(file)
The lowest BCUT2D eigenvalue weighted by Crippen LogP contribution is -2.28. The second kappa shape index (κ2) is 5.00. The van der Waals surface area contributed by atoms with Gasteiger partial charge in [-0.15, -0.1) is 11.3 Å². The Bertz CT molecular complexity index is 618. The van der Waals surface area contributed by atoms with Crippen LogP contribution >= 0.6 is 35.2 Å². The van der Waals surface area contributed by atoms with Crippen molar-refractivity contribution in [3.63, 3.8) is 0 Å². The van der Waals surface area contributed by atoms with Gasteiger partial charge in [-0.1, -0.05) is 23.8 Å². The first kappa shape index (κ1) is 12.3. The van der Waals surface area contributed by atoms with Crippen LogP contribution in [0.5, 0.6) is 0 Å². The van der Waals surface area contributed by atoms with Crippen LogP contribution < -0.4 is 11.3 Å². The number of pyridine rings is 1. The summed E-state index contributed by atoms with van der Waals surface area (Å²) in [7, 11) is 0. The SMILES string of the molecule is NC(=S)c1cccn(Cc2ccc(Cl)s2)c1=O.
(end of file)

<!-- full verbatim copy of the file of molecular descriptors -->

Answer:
The lowest BCUT2D eigenvalue weighted by Crippen LogP contribution is -2.28. The second kappa shape index (κ2) is 5.00. The van der Waals surface area contributed by atoms with Gasteiger partial charge in [-0.15, -0.1) is 11.3 Å². The Bertz CT molecular complexity index is 618. The van der Waals surface area contributed by atoms with Crippen LogP contribution >= 0.6 is 35.2 Å². The van der Waals surface area contributed by atoms with Crippen molar-refractivity contribution in [3.63, 3.8) is 0 Å². The van der Waals surface area contributed by atoms with Gasteiger partial charge in [-0.1, -0.05) is 23.8 Å². The first kappa shape index (κ1) is 12.3. The van der Waals surface area contributed by atoms with Crippen LogP contribution in [0.5, 0.6) is 0 Å². The van der Waals surface area contributed by atoms with Crippen LogP contribution < -0.4 is 11.3 Å². The number of pyridine rings is 1. The summed E-state index contributed by atoms with van der Waals surface area (Å²) in [7, 11) is 0. The SMILES string of the molecule is NC(=S)c1cccn(Cc2ccc(Cl)s2)c1=O.